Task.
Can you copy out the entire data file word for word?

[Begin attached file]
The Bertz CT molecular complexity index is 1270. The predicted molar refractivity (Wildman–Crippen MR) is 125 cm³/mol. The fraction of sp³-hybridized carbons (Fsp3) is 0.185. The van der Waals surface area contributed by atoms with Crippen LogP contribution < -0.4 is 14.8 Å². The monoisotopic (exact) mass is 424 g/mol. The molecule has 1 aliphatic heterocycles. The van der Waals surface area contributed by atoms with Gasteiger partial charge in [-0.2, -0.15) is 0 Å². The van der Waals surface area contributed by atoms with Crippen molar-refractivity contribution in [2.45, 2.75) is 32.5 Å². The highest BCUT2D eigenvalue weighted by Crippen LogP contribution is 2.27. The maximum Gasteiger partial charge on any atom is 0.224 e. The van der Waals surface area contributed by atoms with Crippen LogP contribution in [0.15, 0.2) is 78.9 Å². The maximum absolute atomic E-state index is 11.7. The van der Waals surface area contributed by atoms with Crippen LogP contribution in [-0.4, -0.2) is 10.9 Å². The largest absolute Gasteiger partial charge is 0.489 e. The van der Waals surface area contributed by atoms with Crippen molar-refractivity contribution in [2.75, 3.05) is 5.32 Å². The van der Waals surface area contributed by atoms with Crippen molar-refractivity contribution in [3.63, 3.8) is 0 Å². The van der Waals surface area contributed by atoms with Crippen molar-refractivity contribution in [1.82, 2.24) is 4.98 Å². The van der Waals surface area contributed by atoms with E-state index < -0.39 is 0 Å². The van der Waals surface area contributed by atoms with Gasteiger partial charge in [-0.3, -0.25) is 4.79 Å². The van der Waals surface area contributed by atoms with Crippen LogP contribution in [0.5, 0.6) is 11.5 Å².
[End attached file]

The Bertz CT molecular complexity index is 1270. The predicted molar refractivity (Wildman–Crippen MR) is 125 cm³/mol. The fraction of sp³-hybridized carbons (Fsp3) is 0.185. The van der Waals surface area contributed by atoms with Crippen LogP contribution < -0.4 is 14.8 Å². The monoisotopic (exact) mass is 424 g/mol. The molecule has 1 aliphatic heterocycles. The van der Waals surface area contributed by atoms with Gasteiger partial charge in [-0.2, -0.15) is 0 Å². The van der Waals surface area contributed by atoms with Crippen molar-refractivity contribution in [2.45, 2.75) is 32.5 Å². The highest BCUT2D eigenvalue weighted by Crippen LogP contribution is 2.27. The maximum Gasteiger partial charge on any atom is 0.224 e. The van der Waals surface area contributed by atoms with Crippen LogP contribution in [0.15, 0.2) is 78.9 Å². The maximum absolute atomic E-state index is 11.7. The van der Waals surface area contributed by atoms with Crippen LogP contribution in [-0.4, -0.2) is 10.9 Å². The largest absolute Gasteiger partial charge is 0.489 e. The van der Waals surface area contributed by atoms with Crippen molar-refractivity contribution in [2.75, 3.05) is 5.32 Å². The van der Waals surface area contributed by atoms with Crippen molar-refractivity contribution in [3.63, 3.8) is 0 Å². The van der Waals surface area contributed by atoms with Crippen molar-refractivity contribution in [1.82, 2.24) is 4.98 Å². The van der Waals surface area contributed by atoms with E-state index < -0.39 is 0 Å². The van der Waals surface area contributed by atoms with Gasteiger partial charge in [-0.3, -0.25) is 4.79 Å². The van der Waals surface area contributed by atoms with Crippen LogP contribution in [0.5, 0.6) is 11.5 Å².